RELEASING OR POSSESSING WILD PIGS IN KENTUCKY IS ILLEGAL!
HELP IN THE FIGHT!
- In Kentucky it is illegal to possess, transport, or release live, wild, feral or Eurasian pigs for any purpose (KRS 150.186).
- All captured pigs must be killed before being moved from site of capture.
- The intentional release of domestic swine also is illegal.
- The origins of many wild pig populations can unfortunately be traced to illegal releases
- Immediately report the possession, sale, or release of wild pigs to 1-800-858-1549.
History of Wild Pigs in Kentucky
Wild pigs (Sus scrofa) are not native to Kentucky or North America. However, their establishment in the southeastern United States dates back to the 1500’s. Early European explorers at that time brought domestic pigs with them as livestock for their settlements. The historic practices of allowing pigs to range freely and regularly releasing pigs to new areas over the following centuries encouraged the spread and establishment of wild pigs that we now see throughout the southeastern United States.
In Kentucky, reports of wild pigs were relatively uncommon until the 1990’s when sporadic reports began to emerge from the Dale Hollow Lake area of Cumberland County and the Big South Fork National River and Recreation Area in McCreary County. Today, verified sightings and documented hunter kills have confirmed that their range has expanded considerably in the Commonwealth and is no longer restricted to two localized concentrations.
Wild pigs can now be found in localized populations in all corners of the Commonwealth. The early reports of wild pigs in Cumberland and McCreary counties were most likely the result of natural range expansion from established wild pig populations in east Tennessee. Population growth from these counties into those surrounding would be expected, however, if expansion was natural. This is not the case in Kentucky, however, as the dramatic range expansion over the last decade has resulted in localized, disconnected populations across the state. Unfortunately, existing data and investigations indicate that wild pigs have colonized new areas in Kentucky via truck and trailer; the result of illegal releases for recreational hunting opportunities.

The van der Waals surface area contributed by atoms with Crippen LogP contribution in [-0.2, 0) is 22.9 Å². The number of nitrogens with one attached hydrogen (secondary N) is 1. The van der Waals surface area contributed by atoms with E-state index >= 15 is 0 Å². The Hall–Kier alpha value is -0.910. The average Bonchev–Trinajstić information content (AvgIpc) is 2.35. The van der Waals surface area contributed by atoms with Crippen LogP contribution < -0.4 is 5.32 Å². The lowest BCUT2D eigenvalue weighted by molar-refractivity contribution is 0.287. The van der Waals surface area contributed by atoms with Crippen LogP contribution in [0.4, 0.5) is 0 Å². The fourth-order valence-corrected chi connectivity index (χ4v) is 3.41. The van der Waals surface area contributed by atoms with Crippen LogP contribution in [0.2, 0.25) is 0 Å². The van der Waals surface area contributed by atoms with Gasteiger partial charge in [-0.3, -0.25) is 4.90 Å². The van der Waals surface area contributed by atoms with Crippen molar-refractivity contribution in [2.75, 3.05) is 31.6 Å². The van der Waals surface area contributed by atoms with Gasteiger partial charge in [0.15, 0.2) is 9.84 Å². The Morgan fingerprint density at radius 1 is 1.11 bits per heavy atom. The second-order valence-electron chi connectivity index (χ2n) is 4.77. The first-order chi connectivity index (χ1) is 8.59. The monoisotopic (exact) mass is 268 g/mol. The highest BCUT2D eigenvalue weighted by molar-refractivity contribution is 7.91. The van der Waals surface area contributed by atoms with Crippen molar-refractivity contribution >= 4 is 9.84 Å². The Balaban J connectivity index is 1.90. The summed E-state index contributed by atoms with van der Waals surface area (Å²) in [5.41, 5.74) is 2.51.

What Are Wild Pigs?
All wild or domestic pigs are descendants of Eurasian wild boar and are not native to North America. The domestication of the Eurasian wild boar occurred about 8,000 to 10,000 years ago ultimately resulting in the many varieties of domestic pigs we see today. Consequently, both domestic pigs and the Eurasian wild boar are actually the same species, Sus scrofa. Regardless of their ancestry, all pigs are an exotic, invasive species when living in Kentucky’s wilds, and they negatively impact the Commonwealth in numerous ways.
The term “wild pig” is used to describe free-ranging swine living independently of humans. Origins of such populations may be from domestic stock, Eurasian wild boar, or hybrids of these. Due to these varying ancestries wild pigs show significant variability in color, body shape, and size. Commonly, wild pigs will be blackish or brownish, but almost any color, or combination of colors, can occur. Moreover, body shape may approximate domestic varieties or range to the heavier shouldered, leaner profile of Eurasian wild boar. In Kentucky, adult pigs usually weigh between 130-200 pounds.
Wild Pig Biology
Wild pigs are extremely adaptable and can thrive in a variety of habitats. They eat almost anything, robbing our native wildlife of food and often preying on native animals as well. What’s most concerning, however, is their vigorous reproductive potential. In favorable habitat conditions, sows can breed as young as five to ten months old, and sows are capable of producing litters of 10 or more piglets twice a year! Those are frightening numbers; once wild pigs are established, they’re likely there to stay.